“Buy $400 worth of clothes,” continues Wendy, “and then go home and throw out everything that is stained or raggedy. Budget another $100 (this is a one-time deal, trust me) for a ‘real’ haircut. This includes removal of all types of middle-aged hair that men tend to collect in places that women find off-putting.”
I quote at length here to give a sense of the charm and affection emanating from those two and to assure you that my wits were mostly about me as I first began to consider upending my life on the East Coast for the wilds of the Pacific Northwest.
And what else was transpiring during that first week? It seems I hightailed it back to New York, where presumably I met up with Peter or other friends (though I have no recollection of seeing anyone), and then I’m on a plane back to Portland on Friday or Saturday, and in the interim the emails are flying so hot and thick it’s a wonder we didn’t leave scorched tracks in Cyberspace.
Jeff, who is soon signing himself “Jeffer,” tells me about Vashon Island, 25 miles long, with the northern tip at Seattle, the southern at Tacoma. “The only way you can get there is by ferry. From 2 a.m. to about 6 a.m. we are completely isolated from the rest of the world,” he writes. “I find this somewhat comforting. He tells me all about the flora and fauna. “In my front yard, you can find clams and crabs and seals and killer whales and jelly fish and all kinds of other little live things. Some possums live in one of my trees. I tamed a feral kitten who lives under my deck.”
Tell me, are you getting warm and fuzzy yet?
A day later writes to me, “They are playing a bunch of ars musica pavanes and other stuff on the box. The tide is in, the water is calm and golden in the sunrise. There must be 200 sea geese floating out about 100 yards away.”
By Wednesday September 3, three days after Princess Diana’s death, we are corresponding about Matthew Arnold and Robert Graves, Magritte and Matisse (or at least we are alluding to them and other subjects dear to the hearts of kulchur writers and liberal arts grads), but there’s enough “real man” stuff mixed in with the sensitive artiste in him to reassure me that he’s no sissy. He did some hunting and fishing as a kid, but no more. He loves baseball. “In my defense, that game and my fierce will to play it well marked a time in my life when I was transitioning from a loving, painfully scrawny teacher’s pet into the society of manhood and my eventual skill at mastering it accomplished the change.”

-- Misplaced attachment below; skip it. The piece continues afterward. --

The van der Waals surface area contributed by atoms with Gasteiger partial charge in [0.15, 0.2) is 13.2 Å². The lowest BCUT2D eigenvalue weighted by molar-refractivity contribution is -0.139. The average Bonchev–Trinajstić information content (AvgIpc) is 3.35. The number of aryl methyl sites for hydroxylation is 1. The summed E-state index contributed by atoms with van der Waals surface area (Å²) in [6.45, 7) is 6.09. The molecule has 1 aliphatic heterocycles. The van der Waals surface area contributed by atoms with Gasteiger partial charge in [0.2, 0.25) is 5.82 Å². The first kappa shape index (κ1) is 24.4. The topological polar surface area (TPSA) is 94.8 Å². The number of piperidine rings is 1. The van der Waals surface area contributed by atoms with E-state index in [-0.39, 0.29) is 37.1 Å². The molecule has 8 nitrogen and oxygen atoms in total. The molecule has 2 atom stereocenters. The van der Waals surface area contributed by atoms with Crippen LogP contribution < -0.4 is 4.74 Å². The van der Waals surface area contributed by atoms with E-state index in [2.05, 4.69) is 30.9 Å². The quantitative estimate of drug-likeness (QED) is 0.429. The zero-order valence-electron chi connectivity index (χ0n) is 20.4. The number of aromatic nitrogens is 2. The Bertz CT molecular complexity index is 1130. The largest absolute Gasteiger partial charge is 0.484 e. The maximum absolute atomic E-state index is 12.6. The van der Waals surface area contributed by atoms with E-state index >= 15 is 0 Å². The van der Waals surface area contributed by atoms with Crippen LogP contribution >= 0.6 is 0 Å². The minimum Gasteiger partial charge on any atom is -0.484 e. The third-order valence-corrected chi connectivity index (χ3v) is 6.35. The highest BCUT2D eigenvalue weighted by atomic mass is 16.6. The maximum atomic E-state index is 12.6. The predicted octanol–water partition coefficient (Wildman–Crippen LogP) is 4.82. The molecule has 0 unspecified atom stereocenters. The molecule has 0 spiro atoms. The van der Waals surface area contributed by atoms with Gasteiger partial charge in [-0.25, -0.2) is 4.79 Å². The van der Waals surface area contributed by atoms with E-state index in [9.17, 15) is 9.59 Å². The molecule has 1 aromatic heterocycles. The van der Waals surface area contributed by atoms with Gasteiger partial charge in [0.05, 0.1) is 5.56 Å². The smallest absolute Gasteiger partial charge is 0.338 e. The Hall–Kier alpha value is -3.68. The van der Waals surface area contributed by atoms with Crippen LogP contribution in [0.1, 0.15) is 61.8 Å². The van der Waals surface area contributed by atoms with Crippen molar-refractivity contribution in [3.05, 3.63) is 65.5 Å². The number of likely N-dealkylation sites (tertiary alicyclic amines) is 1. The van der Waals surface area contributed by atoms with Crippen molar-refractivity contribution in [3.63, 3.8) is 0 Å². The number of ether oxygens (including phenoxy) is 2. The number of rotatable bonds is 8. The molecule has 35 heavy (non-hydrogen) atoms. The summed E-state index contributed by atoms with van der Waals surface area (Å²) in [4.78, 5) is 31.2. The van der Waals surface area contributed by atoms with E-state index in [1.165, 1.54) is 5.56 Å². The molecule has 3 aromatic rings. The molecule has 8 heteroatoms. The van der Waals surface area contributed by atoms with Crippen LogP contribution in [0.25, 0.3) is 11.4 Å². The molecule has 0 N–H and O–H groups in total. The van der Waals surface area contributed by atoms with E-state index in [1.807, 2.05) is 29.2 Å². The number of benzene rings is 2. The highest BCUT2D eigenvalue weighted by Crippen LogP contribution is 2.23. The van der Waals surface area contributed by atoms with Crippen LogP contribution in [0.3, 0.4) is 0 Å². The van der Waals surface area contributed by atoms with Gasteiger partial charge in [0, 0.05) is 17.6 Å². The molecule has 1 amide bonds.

But, he adds, “the activity which matters most in the entire universe is sparkling, intelligent, intimate conversation with the very few people I have found who have that kind of dialogue. And I love to go to places where people who are passionate about what they do are doing it….good music, for instance….which leads me to the point that I love talking with you here, or on the phone, or across the table or wherever you are willing to talk with me.
“I am trying out a lot of new stuff, and it is yielding terrific results,” he continues. “I am trying out a sort of unformed spirituality. I am trying out humility. I am giving vulnerability and sincerity a little test drive. I am so delighted with the result of these little experiments that I am a little bit like a kid in a candy store.”
So what’s not to love here? I believe we exchanged more information in five days than Peter and I ever had in three years. (And rest assured that Peter will be handled in as kind and delicate a fashion as possible.)
By September the 5th, I was already making plans to visit Vashon Island, after the second radio broadcast with Wendy and The Twins on Sunday the 7th. These plans to rendezvous were happening only about 10 days after we’d first met.
Yet not once in that correspondence, I see now, was there any discussion about practical stuff like what he did for a living or his relationship with his daughters.
He quoted Goethe before I got on the plane for Portland and I went soaring over the moon: “All beginnings are delightful. The threshold is the place to pause.”